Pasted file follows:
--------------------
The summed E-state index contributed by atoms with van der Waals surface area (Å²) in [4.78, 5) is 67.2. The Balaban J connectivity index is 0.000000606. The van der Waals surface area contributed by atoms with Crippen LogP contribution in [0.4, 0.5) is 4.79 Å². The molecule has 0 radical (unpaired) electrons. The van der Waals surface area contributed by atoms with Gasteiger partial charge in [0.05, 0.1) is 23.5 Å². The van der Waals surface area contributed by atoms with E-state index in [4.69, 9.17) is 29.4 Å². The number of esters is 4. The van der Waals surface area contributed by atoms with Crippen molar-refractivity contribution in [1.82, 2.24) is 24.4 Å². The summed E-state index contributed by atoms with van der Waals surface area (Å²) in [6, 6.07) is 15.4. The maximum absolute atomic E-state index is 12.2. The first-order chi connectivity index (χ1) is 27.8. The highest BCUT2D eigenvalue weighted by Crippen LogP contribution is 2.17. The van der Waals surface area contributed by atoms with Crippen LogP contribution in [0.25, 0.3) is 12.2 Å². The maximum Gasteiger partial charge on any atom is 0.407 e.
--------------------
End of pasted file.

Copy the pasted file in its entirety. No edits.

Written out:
The summed E-state index contributed by atoms with van der Waals surface area (Å²) in [4.78, 5) is 67.2. The Balaban J connectivity index is 0.000000606. The van der Waals surface area contributed by atoms with Crippen LogP contribution in [0.4, 0.5) is 4.79 Å². The molecule has 0 radical (unpaired) electrons. The van der Waals surface area contributed by atoms with Gasteiger partial charge in [0.05, 0.1) is 23.5 Å². The van der Waals surface area contributed by atoms with E-state index in [4.69, 9.17) is 29.4 Å². The number of esters is 4. The van der Waals surface area contributed by atoms with Crippen molar-refractivity contribution in [1.82, 2.24) is 24.4 Å². The summed E-state index contributed by atoms with van der Waals surface area (Å²) in [6, 6.07) is 15.4. The maximum absolute atomic E-state index is 12.2. The first-order chi connectivity index (χ1) is 27.8. The highest BCUT2D eigenvalue weighted by Crippen LogP contribution is 2.17. The van der Waals surface area contributed by atoms with Crippen LogP contribution in [0.25, 0.3) is 12.2 Å². The maximum Gasteiger partial charge on any atom is 0.407 e.